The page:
Seeing The Unseen

“No one could have seen this coming,” is an often repeated phrase used by President Trump in his press conferences referring to the current crisis caused by COVID-19.

Critics, of course, are quick to point out there are certain signs our leaders should have seen that were red flags. There have even been predictions of a global pandemic for years by some health officials.

Honest people, however, admit that we’ve all been blind sided by this virus and the disruption it has caused in our lives. A visible enemy is easy to spot. Warships navigating across the oceans. Bombers flying across the sky. Armies marching across continents. We can see those. But this “unseen enemy”? Well, that’s something different.

Seeing the unseen is difficult and demanding. That’s true in so many areas of life. Maybe none more so than when it comes to spiritual matters. In today’s Bible reading, Acts 9, we meet a man whose eyes were blinded to the Truth, but spiritually opened to see the unseen.

Saul of Tarsus was a persecutor of Christians. The Bible says he was constantly breathing out murderous threats toward the disciples of Christ. He consented to the stoning of Stephen. Imprisoned Believers. And generally made havoc of the church.

While on the road to Damascus to further his diabolical deeds, something miraculous occurred that changed Saul forever. He saw Jesus. He came face to face with the One he was persecuting.

Up to now Saul thought he was defending the faith of his forefathers. Squelching the preaching of a dangerous doctrine. And eliminating a radical religion.

But in the most ironic fashion Saul’s spiritual eyes were opened when he was physically blinded by the great Light on the Damascus road. Shaken and shuddering at this occurrence he asked, “Lord what do you want me to do?”

He was told to go into the city and wait for instructions. In his sightless state he prayed and fasted. Three days later the disciple, Ananias, came and revealed to Saul heaven’s message. He believed. Obeyed. And immediately changed from the fierce persecutor to the passionate preacher of the gospel of Christ, now known as the apostle Paul.

Paul’s new found vision and insight into spiritual matters is often reflected in his writings. He prayed for the Ephesians, that “the eyes of your understanding being enlightened; that you may know what is the hope of His calling, what are the riches of the glory of His inheritance in the saints (Eph. 1:18).

He urged his readers to look to Jesus as the “founder and protector of our faith” (Heb. 12:2).

In the midst of problems and persecution he confidently affirmed that “we do not look at the things that are seen, but the things that are not seen” (2 Cor 4:18).

And he warned that we should be watchful and alert to our unseen enemy, Satan, who seeks to seduce and sidetrack us from spiritual pursuits (Eph. 6:10-18).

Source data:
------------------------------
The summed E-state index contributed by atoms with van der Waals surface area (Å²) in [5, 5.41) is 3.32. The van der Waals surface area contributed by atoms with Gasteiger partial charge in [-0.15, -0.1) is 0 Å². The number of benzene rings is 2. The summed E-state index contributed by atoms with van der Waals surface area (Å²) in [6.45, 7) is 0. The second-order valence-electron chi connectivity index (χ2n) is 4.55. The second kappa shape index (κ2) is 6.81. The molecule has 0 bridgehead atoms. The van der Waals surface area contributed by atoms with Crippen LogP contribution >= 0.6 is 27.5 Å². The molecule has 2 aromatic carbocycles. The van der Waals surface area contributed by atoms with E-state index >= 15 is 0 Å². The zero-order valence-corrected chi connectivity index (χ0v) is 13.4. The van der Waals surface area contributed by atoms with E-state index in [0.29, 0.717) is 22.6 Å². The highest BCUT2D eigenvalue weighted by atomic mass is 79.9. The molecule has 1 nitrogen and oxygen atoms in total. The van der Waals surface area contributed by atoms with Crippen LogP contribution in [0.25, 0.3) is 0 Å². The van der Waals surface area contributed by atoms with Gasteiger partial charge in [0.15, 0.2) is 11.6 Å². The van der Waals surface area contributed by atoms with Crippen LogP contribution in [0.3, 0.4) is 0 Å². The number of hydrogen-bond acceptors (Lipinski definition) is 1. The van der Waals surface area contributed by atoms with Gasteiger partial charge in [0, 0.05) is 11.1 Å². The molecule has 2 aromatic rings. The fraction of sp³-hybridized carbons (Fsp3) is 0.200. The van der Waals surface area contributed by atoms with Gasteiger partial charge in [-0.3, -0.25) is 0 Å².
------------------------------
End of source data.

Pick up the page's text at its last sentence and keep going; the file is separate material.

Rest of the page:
Satan can use this unseen virus, COVID-19, to create worry, breed fear and propagate panic. He can spawn restlessness and recklessness. And even divide God’s people over opinions, speculations and matters of judgment.

Instead, let’s open our eyes to God’s Word. God’s glory. God’s promises. Protection. And provisions. Let’s see Jesus as our Savior. Mediator. And Advocate. Let’s see the Holy Spirit interceding for us in prayer.

Let’s open our spiritual eyes to the hope that lies beyond this life. And not be blinded by material concerns and physical worries. Let’s restore our focus to the fundamentals of our Faith. And to our spiritual calling, our divine duties and our heavenly hope.

Remember this. What you see in your mind is what you will feel in your heart and ultimately become.

–Ken Weliever, The Preacherman

6 Comments

Filed under 20/20 Vision Series, COVID-19

6 responses to “Seeing The Unseen

  1. Larry Hafley

    Dear Ken,This is the best analysis of the personal impact of the Lord’s appearence to Paul that I have ever read.   Thanks.   Great job.  Larry(So sorry you all have been stranded in the Great Smoky Mountains, especially near Olie and Mary.    Sometimes life is tough, but I’m praying you will be able to bear up despite the scenery  ) 

  2. Peter was caught up thinking like a man and Jesus called him Satan. Before Paul saw Ananias “Face to Face” , Paul was unable to see Ananias as the Rock, the Everlasting Father. Paul was mistakenly supposing Jesus the Rabboni was the Gardener, Christ the Everlasting Father and High Priest. Paul couldn’t see Jesus in 3 Persons…as Saviour, Mediator and Advocate. Paul could only see Jesus as 1 Person or 2. Seeing Jesus in 3 Persons reconciling, restoring, redeeming and uniting all Creation with Grace was radical thinking!

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